The 10th Anniversary of the Austin City Limits Festival brought together a diversified lineup from dubstep deejay Skrillex to bluegrass angel Alison Krauss to motown king Stevie Wonder to west Texas songsmith Ryan Bingham. As always I began my first day with the western swing revivalists Asleep at the Wheel. They opened with “Miles and Miles of Texas.” Ray Benson and his band of accomplished musicians played Bob Wills standards like “New San Antonio Rose” and songs about Bob like the Waylon Jennings classic “Bob Wills Is Still The King.” The Wheel played their hit “Hot Rod Lincoln” and a new song originally performed with Willie Nelson called “Hesitation Blues.” On the set list appeared “Get Your Kicks on Route 66,” “Bump Bounce Boogie,” and “Boogie Back to Texas.” The Wheel brought the sounds of western swing alive.
I caught the end of the Theophilus London set. Banging beats, fresh rhymes, and creative samples impressed this particular listener. For example, London looped a sample of Whitney Houston’s “I Will Always Love You” over a fat beat dropping science in the rain. London also played his hit “Love Is Real.” The juxtaposition of hip hop with the sweet sounds of the Secret Sisters, in my opinion, is the beauty of a good festival. Diversity is essential.
The Secret Sisters played their hit song “Tennessee Me,” but it was their song selections from past country legends Hank Williams, Willie Nelson, the Everly Brothers, and Patsy Cline that really hit the spot. Take for example, their cover of “Why Baby Why,” which was soft and pure sweetness. These sisters from Muscle Shoals, Alabama strike a sentimental chord in me. The Southern ladies also played the Rufus Wainwright tune “Do You Love An Apple.”
We followed Secret Sisters with the electronic soul man James Blake. The Englishman opened with “Unluck” and “Give Me My Month.” For the most part the talented composer form London stuck with songs from his debut album James Blake, including the tracks “I Never Learnt To Share,” “Lindisfarne I,”and “Lindisfarne II.” I especially liked his Fiest cover “Limit To Your Love.” And, he spaced out “The Wilhelm Scream,” which concluded a nice set.
Big Boi from the Outkast crew brought Dirty South bounce and swagger into Zilker Park. Unlike many of the recent hip hop shows I’ve seen lately, Big Boi’s flow was exquisite and the sound clear. The set included tracks “General Patton” and “Follow Us” from the new album Sir Lucious Left Foot…The Son Of Chico Dusty. But the afternoon also saw a fair share of classics like the “cooler than a polar bear’s toenail” track “ATLiens” and the harmonica banger “Rosa Parks.” Big Boi proved he had a deep catalog with crowd pleasers “So Fresh, So Clean” and “Ms. Jackson.” He also brought rock and roll rap fusion with the protest song “B.O.B.” And, I was very pleased that the Atlanta native unleashed my personal favorite Outkast gem “The Way You Move.” Nas & Damian Marley followed the Atlanta native rapper making this a lively stage.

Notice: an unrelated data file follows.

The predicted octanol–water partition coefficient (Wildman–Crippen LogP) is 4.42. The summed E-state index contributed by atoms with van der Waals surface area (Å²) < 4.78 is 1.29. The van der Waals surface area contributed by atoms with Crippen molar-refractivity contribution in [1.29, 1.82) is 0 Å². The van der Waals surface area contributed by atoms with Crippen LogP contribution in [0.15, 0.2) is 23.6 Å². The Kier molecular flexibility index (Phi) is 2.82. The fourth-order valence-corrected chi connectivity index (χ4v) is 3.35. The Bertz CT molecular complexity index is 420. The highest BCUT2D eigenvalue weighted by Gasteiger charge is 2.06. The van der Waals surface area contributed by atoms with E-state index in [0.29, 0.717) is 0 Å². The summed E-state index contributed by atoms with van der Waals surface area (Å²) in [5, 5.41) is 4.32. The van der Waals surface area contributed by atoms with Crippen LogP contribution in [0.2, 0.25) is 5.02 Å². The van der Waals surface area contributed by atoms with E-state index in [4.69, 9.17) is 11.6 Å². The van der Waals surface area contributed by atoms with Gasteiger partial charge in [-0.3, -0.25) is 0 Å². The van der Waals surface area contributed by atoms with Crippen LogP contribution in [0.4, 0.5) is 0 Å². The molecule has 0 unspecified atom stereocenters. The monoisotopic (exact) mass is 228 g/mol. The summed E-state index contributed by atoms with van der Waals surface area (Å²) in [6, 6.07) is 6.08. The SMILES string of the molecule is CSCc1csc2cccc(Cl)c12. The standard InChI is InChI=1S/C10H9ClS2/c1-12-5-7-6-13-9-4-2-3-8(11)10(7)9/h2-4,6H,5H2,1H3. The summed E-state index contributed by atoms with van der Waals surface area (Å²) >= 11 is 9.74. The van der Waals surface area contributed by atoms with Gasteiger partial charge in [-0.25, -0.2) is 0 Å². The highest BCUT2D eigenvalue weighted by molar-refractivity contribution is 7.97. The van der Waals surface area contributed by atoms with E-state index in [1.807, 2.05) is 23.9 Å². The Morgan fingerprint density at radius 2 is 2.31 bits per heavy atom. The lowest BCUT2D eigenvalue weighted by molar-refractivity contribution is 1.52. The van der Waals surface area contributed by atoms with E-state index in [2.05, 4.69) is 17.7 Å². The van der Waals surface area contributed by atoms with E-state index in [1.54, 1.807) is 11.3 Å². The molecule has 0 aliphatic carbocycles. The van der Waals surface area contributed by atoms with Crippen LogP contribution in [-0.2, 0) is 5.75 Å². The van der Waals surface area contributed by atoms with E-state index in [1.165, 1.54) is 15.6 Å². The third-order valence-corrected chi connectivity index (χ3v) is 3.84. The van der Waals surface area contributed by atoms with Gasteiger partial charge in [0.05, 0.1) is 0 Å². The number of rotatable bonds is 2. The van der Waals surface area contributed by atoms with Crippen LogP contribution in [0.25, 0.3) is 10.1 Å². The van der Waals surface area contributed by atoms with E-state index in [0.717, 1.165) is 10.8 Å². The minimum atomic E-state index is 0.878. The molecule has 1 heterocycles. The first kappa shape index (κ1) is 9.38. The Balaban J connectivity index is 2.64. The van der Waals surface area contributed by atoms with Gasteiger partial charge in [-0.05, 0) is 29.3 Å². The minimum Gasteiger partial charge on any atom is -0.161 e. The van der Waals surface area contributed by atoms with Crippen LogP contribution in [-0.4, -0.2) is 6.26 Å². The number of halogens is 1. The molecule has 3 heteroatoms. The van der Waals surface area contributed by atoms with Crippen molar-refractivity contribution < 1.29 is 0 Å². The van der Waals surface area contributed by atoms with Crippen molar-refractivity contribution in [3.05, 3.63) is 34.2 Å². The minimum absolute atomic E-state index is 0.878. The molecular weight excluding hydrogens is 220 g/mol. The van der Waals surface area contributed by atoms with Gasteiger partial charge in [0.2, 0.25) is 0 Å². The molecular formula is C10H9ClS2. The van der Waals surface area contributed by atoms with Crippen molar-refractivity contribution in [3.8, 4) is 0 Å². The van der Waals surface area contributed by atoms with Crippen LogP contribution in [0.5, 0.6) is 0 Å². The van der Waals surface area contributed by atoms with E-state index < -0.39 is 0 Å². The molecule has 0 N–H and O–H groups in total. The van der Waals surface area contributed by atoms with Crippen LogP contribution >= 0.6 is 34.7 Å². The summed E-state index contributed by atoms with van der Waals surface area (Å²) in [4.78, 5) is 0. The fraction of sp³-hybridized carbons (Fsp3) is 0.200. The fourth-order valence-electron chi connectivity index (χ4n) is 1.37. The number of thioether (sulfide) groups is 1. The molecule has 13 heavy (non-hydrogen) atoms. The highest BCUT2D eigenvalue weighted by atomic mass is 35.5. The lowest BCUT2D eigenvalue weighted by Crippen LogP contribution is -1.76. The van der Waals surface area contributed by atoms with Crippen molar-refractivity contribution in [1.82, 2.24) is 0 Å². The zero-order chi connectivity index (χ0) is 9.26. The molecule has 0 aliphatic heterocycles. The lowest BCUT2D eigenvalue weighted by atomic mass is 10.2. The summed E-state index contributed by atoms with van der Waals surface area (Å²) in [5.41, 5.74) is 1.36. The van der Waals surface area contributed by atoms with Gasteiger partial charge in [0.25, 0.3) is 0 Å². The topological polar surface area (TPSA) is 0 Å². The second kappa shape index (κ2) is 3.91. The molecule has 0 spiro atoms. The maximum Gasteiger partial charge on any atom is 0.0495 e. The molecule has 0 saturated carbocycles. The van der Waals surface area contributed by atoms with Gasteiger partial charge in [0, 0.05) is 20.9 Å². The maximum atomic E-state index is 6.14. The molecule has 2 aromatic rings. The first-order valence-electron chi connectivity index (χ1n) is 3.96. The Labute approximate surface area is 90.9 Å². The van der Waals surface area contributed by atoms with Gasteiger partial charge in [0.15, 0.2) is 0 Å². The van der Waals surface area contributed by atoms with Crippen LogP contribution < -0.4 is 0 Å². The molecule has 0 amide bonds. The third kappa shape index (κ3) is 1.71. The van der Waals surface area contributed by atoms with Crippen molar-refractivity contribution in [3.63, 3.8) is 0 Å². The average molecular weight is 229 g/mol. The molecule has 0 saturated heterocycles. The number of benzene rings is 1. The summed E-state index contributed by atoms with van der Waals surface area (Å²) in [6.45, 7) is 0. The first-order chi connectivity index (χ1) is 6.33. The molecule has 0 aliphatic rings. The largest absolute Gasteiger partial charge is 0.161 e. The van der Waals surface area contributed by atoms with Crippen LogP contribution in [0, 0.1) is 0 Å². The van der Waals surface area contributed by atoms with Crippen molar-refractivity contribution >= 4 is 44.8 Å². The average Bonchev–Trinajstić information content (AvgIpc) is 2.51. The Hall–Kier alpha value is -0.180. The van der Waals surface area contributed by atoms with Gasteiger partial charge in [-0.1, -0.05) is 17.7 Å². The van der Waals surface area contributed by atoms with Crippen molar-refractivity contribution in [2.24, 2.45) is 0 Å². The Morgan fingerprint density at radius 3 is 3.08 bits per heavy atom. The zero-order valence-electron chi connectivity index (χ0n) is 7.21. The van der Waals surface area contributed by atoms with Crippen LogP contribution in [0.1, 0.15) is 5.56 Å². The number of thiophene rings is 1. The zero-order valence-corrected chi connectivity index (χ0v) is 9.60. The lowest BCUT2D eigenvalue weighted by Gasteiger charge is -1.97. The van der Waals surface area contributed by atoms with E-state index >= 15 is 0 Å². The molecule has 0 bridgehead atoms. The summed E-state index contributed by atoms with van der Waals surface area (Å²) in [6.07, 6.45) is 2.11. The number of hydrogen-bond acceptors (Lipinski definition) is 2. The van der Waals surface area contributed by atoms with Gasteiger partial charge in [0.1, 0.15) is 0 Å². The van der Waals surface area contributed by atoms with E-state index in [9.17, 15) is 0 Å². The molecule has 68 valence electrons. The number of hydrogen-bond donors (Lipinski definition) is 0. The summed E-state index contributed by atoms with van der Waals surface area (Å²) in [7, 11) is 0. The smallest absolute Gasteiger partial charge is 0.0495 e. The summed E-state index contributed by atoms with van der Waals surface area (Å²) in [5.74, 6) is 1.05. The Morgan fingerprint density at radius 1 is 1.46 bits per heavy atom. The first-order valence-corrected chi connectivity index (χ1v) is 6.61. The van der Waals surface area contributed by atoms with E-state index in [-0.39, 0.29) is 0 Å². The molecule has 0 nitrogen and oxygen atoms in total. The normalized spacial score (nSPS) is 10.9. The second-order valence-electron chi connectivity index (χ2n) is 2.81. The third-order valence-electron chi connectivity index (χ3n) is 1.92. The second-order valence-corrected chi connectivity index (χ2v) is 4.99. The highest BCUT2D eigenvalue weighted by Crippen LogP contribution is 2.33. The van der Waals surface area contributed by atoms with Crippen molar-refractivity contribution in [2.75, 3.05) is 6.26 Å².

Damian “Jr. Gong” Marley entered the stage as the flag bearing the red, gold, and green and the Lion of Judah flew. “As We Enter” kicked off the set. One of my favorite things to do is to see a Marley brother in Austin. Mr. Marley brought the reggae magic while the rhyme-smith Nas dropped serious science. In reality both of these cats are amazing lyricists and when done in tag-team fashion over dope beats booties commence to shake. “As We Enter” the lead track off the excellent Distant Relatives album is a great example of the combination of danceable sounds spiced with tangling hip hop and patois rhymes. The hard-hitting “Nah Mean” kept the vibe alive displaying the perfect marriage of reggae dancehall, African culture, and American rap.
Then Nas unleashed one of my favorite old school rap gems “If I Ruled The World (imagine that).” Following on the heels of the rap standard the Africanized “Dispear” brought down the house. Rebellion drips from this tune. I love it. The fevered pitch of the pounding “Dispear” was cooled off nicely by the roots reggae jam “Land Of Promise.” This Dennis Brown infused track is modern reggae at its best. Positive messages entwined with earth crushing roots reggae sounds made for a perfect evening. Jr. Gong’s “More Justice” from 2001’s Halfway Tree kept the show on this track.
Marley played several songs from his popular album Welcome to Jamrock. “Move!” sampled Bob Marley’s “Exodus” merging classic reggae and new ragamuffin styles and phrasings. Similarly the title track “Welcome To Jamrock” mixes Ini Kamoze’s “out in the street they call it murder” sample and a riddim straight from Kamoze’s “World A Music” into the biggest reggae hit of the 2000s. Marley and Nas then displayed their skills on the “Road To Zion,” which I believe set the original mood for the Distant Relatives collaboration. They closed with the Bob Marley smash hit “Could You Be Loved.”
Mavis Staples performed under the tent producing a revivalist feeling in the middle of Zilker Park. Civil Rights, spiritualism, and good music swirled under the tent, take for example, the songs “Freedom Highway” and “Creep Along Moses.” Staples made everyone dance and sing to the soul classic “I’ll Take You There.” To experience the best of soul music and to get a taste of what soul music was like in the 1970s go see Mavis Staples. The energy is extraordinary! We concluded the evening with the English rock group Coldplay. “The Scientist” and “Clocks” made the set list, while an Amy Winehouse’s “Rehab” set up a very nice “Fix You.”